Another marked crossing will soon be installed at the intersection of Hillside Drive E and Lake Washington Boulevard E in the Denny-Blaine neighborhood. This crossing will enhance Lakeview Park which is bisected by Lake Washington Boulevard. The new crossing will link the forested trails on the west side of the street with the sweeping Lake Washington and Cascade Mountain Range views on the east.
All five of these new crosswalks have one thing in common – they were requested by residents. Do you know a great location that should be considered for a new marked crosswalk? If so, drop us a line at firstname.lastname@example.org and we’ll check it out.
View Maple Leaf Crosswalks in a larger map
Maple Leaf Life reports on some big changes to Ravenna Ave (hat tip to reader Nick):
A big announcement last night is setting up about $1 million worth of changes on Ravenna Ave between NE 85th and Lake City Way. That area is one of the projects selected to be paid for with the Large Neighborhood Street Fund. Many neighbors have complained about the lack of a sidewalk. This project will widen the roadway on the west side of the street to allow for a bike lane as well as a curb, planting strip and sidewalk. You can read more here.
View Ravenna Ave sidewalk construction in a larger map
This section of Ravenna Ave currently has no sidewalks and there had been some sidewalk construction in the area that was forcing pedestrians into the roadway. It sounds like there are quite a few problems with that stretch of roadway:
This is the only section of the major Montlake/25th Ave NE/Ravenna Ave NE north/south arterial that does not have a sidewalk. This affects the area socio-economically, cutting it off from safe access to the many public facilities available just south of 85th. There is no safe access to the 8 bus stops located on this stretch of road. Disabled access is completely unavailable. The nearby elementary schools cannot be accessed by foot and it is a bussing nightmare for the school transportation dispatch due to the high traffic and lack of safe pick-up/drop-offs for elementary aged children. At 83rd on this arterial is Dahl Field, Beth Ann Temple, University Prep, Wedgewood Pool and assess to Wedgwood Elementary school. Walking down to 85th where the sidewalk begins is simply unsafe. Because of the geographic area, this sidewalk will involve innovative drainage solutions. A plan is our major step towards linking this section of the community back in with others.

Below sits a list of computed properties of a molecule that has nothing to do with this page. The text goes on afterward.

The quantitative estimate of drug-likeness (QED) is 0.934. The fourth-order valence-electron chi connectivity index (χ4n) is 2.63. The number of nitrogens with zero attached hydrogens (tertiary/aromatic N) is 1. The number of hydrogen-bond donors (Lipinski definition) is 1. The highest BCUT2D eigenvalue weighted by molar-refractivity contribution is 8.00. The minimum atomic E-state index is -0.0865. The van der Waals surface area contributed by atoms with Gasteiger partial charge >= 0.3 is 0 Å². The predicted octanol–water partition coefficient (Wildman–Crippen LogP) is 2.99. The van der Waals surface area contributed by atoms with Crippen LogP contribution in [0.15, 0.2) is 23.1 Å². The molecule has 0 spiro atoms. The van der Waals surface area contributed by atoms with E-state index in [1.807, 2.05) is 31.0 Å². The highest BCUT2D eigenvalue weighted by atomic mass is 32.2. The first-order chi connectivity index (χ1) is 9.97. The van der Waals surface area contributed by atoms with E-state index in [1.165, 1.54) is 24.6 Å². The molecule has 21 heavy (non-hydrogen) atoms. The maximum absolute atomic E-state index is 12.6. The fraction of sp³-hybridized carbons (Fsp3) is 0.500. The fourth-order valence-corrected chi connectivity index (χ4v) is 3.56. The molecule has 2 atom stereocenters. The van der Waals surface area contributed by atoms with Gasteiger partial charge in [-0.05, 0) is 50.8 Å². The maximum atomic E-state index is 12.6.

Maple Leaf Life reports that pedestrians can continue along 97th Street between 19th and 20th Aves along a new stairway.
The 15th Ave NE bridge over Thornton Creek near 105th St will be closed for the next 11 months for repair and pedestrian improvements.
For anyone trying to walk across the bridge, the closest crossing is along Roosevelt Way, which is parallel to 15th and about a 5 minute walk west. This area has a walkscore of 78, so the bridge may likely be frequented by people who live in the area. However, the inconvenience to these pedestrians is not without benefit, as when the bridge re-opens, there will be a railing to separate vehicle traffic from the sidewalk.